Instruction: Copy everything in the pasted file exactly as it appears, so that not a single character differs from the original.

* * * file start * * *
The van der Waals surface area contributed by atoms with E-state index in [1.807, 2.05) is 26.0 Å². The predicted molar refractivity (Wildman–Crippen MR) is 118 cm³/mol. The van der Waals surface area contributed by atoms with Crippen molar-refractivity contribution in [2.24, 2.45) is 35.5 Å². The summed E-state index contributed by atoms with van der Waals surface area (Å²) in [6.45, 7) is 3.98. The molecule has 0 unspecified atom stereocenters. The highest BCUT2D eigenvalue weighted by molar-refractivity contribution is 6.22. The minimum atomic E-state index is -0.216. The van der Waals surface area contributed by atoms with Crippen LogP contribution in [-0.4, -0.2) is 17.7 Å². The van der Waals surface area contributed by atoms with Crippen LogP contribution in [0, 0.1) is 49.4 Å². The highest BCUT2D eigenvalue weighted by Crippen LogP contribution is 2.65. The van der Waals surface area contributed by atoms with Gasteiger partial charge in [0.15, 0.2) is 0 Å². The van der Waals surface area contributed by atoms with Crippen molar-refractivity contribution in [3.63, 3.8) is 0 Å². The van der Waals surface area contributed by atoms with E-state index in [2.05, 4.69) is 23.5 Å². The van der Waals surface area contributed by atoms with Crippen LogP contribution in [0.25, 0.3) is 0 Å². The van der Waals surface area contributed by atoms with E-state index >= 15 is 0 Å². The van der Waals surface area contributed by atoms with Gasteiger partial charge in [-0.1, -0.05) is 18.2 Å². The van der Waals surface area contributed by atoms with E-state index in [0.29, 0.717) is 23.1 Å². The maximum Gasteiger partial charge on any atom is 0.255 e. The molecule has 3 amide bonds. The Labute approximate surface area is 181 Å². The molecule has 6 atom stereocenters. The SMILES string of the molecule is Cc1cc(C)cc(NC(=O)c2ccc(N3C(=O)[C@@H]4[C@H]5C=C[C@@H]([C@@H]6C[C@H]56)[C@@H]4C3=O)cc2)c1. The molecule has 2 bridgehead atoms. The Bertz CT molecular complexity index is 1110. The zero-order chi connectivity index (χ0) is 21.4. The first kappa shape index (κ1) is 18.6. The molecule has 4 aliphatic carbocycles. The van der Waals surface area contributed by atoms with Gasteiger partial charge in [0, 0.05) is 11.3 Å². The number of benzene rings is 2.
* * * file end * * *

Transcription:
The van der Waals surface area contributed by atoms with E-state index in [1.807, 2.05) is 26.0 Å². The predicted molar refractivity (Wildman–Crippen MR) is 118 cm³/mol. The van der Waals surface area contributed by atoms with Crippen molar-refractivity contribution in [2.24, 2.45) is 35.5 Å². The summed E-state index contributed by atoms with van der Waals surface area (Å²) in [6.45, 7) is 3.98. The molecule has 0 unspecified atom stereocenters. The highest BCUT2D eigenvalue weighted by molar-refractivity contribution is 6.22. The minimum atomic E-state index is -0.216. The van der Waals surface area contributed by atoms with Crippen LogP contribution in [-0.4, -0.2) is 17.7 Å². The van der Waals surface area contributed by atoms with Crippen LogP contribution in [0, 0.1) is 49.4 Å². The highest BCUT2D eigenvalue weighted by Crippen LogP contribution is 2.65. The van der Waals surface area contributed by atoms with Gasteiger partial charge in [0.15, 0.2) is 0 Å². The van der Waals surface area contributed by atoms with Crippen molar-refractivity contribution in [3.63, 3.8) is 0 Å². The van der Waals surface area contributed by atoms with E-state index in [2.05, 4.69) is 23.5 Å². The van der Waals surface area contributed by atoms with Crippen LogP contribution in [0.25, 0.3) is 0 Å². The van der Waals surface area contributed by atoms with E-state index >= 15 is 0 Å². The van der Waals surface area contributed by atoms with Gasteiger partial charge in [-0.1, -0.05) is 18.2 Å². The van der Waals surface area contributed by atoms with E-state index in [0.29, 0.717) is 23.1 Å². The maximum Gasteiger partial charge on any atom is 0.255 e. The molecule has 3 amide bonds. The Labute approximate surface area is 181 Å². The molecule has 6 atom stereocenters. The SMILES string of the molecule is Cc1cc(C)cc(NC(=O)c2ccc(N3C(=O)[C@@H]4[C@H]5C=C[C@@H]([C@@H]6C[C@H]56)[C@@H]4C3=O)cc2)c1. The molecule has 2 bridgehead atoms. The Bertz CT molecular complexity index is 1110. The zero-order chi connectivity index (χ0) is 21.4. The first kappa shape index (κ1) is 18.6. The molecule has 4 aliphatic carbocycles. The van der Waals surface area contributed by atoms with Gasteiger partial charge in [0, 0.05) is 11.3 Å². The number of benzene rings is 2.